Stanton Moore Quartet
January 29, 2005
With ruler-straight posture Stanton Moore hit his kick drum and bopped off his stool in reaction. Moore's signature physical drum attack and the multitude of his different snare, kick drum and hi-hat scenarios were on display when his quartet performed in Twiropa's big room Saturday night. Moore was joined by an all-star cast--Astral Project saxophonist Tony Dagradi, Bonerama trombonist Mark Mullins, and 20th Congress organist Robert Walter--to play Jazz-influenced Funk.
During one song Moore kicked a large, nasty and elemental beat, but Moore mostly kept away from the strong Funk and instead treaded a middle ground where he experimented but didn't interfere with the music by getting too loud. The absence of a bassist was another reason why the music wasn't overtly Funky. Instead, Moore followed Walter's bass-like lines.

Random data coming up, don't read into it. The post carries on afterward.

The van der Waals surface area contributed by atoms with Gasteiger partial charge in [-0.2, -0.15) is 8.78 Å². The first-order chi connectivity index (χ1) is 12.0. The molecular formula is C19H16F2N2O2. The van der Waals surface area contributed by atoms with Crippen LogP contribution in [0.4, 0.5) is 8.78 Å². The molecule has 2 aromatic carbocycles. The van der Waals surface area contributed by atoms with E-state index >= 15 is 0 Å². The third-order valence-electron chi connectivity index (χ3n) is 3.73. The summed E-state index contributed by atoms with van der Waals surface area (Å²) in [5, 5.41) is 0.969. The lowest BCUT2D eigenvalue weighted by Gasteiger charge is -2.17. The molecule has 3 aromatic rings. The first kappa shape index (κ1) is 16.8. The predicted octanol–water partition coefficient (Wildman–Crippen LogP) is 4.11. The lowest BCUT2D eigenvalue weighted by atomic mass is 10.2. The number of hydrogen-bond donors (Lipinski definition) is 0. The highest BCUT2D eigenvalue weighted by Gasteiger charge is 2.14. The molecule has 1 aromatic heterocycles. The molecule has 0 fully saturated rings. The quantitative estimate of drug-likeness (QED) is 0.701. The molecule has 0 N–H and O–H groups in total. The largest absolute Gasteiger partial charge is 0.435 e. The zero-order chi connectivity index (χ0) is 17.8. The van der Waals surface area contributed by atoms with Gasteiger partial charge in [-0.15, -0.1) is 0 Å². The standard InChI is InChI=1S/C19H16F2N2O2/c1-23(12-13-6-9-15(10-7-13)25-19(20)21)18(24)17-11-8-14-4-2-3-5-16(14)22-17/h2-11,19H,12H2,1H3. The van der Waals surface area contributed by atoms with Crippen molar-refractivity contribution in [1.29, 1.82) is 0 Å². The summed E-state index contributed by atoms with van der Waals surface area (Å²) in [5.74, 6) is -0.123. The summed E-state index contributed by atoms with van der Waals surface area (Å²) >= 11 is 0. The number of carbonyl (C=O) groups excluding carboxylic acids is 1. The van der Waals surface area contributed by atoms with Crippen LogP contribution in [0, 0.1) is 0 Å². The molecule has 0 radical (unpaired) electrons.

Metairie-born Moore, who was taught by Astral project drummer Johnny Vidacovich, is known for his work with Funk band Galactic. Like most New Orleans musicians, Moore strays into different bands(New Orleans Klezmer All-Stars, Garage A Trois, Rachid Taha).
While Moore and Walter improvised off each other all night, Dagradi and Mullins were stuck to reading sheet music. Since they were learning the music, they weren't comfortable enough to let loose. Still, their planned, simultaneous melodies anchored the songs and were enjoyable. Walter reacted to Dagradi and Mullins by playing a different melody or throwing in quick accents between their sound.
Moore played his own songs, but the band also played one piece each from Mullins and Walter.
The musicians were into the music. They all had a smile on their face at some point. Throughout the night the crowd shouted encouragement for the band's awesome moves and solos.